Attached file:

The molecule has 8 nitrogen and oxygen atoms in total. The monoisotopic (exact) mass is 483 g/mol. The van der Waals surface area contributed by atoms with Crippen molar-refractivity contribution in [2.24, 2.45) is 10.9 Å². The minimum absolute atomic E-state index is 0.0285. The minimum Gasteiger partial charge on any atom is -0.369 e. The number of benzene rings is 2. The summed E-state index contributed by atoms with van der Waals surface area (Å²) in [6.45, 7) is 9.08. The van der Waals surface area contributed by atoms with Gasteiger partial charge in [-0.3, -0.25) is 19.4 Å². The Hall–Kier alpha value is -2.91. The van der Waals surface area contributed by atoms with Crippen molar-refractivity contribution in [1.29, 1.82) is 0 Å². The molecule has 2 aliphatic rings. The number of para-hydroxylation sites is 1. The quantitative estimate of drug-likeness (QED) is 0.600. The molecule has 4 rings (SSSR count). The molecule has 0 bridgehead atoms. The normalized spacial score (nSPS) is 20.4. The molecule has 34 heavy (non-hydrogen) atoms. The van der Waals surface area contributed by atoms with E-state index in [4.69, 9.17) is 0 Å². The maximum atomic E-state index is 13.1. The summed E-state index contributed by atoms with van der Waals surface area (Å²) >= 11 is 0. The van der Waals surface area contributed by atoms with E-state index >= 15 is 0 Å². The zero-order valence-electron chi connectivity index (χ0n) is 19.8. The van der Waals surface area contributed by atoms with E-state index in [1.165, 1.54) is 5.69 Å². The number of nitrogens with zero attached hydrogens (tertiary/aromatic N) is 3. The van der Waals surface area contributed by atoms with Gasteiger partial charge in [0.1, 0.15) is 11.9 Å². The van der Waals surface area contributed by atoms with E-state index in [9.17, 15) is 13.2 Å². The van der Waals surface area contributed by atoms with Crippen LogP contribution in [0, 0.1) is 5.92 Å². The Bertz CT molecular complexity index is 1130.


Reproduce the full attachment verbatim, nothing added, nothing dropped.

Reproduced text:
The molecule has 8 nitrogen and oxygen atoms in total. The monoisotopic (exact) mass is 483 g/mol. The van der Waals surface area contributed by atoms with Crippen molar-refractivity contribution in [2.24, 2.45) is 10.9 Å². The minimum absolute atomic E-state index is 0.0285. The minimum Gasteiger partial charge on any atom is -0.369 e. The number of benzene rings is 2. The summed E-state index contributed by atoms with van der Waals surface area (Å²) in [6.45, 7) is 9.08. The van der Waals surface area contributed by atoms with Gasteiger partial charge in [-0.3, -0.25) is 19.4 Å². The Hall–Kier alpha value is -2.91. The van der Waals surface area contributed by atoms with Crippen molar-refractivity contribution in [1.29, 1.82) is 0 Å². The molecule has 2 aliphatic rings. The number of para-hydroxylation sites is 1. The quantitative estimate of drug-likeness (QED) is 0.600. The molecule has 4 rings (SSSR count). The molecule has 0 bridgehead atoms. The normalized spacial score (nSPS) is 20.4. The molecule has 34 heavy (non-hydrogen) atoms. The van der Waals surface area contributed by atoms with E-state index in [4.69, 9.17) is 0 Å². The maximum atomic E-state index is 13.1. The summed E-state index contributed by atoms with van der Waals surface area (Å²) >= 11 is 0. The van der Waals surface area contributed by atoms with E-state index >= 15 is 0 Å². The zero-order valence-electron chi connectivity index (χ0n) is 19.8. The van der Waals surface area contributed by atoms with E-state index in [1.165, 1.54) is 5.69 Å². The number of nitrogens with zero attached hydrogens (tertiary/aromatic N) is 3. The van der Waals surface area contributed by atoms with Gasteiger partial charge in [0.1, 0.15) is 11.9 Å². The van der Waals surface area contributed by atoms with E-state index in [9.17, 15) is 13.2 Å². The van der Waals surface area contributed by atoms with Crippen LogP contribution in [0, 0.1) is 5.92 Å². The Bertz CT molecular complexity index is 1130.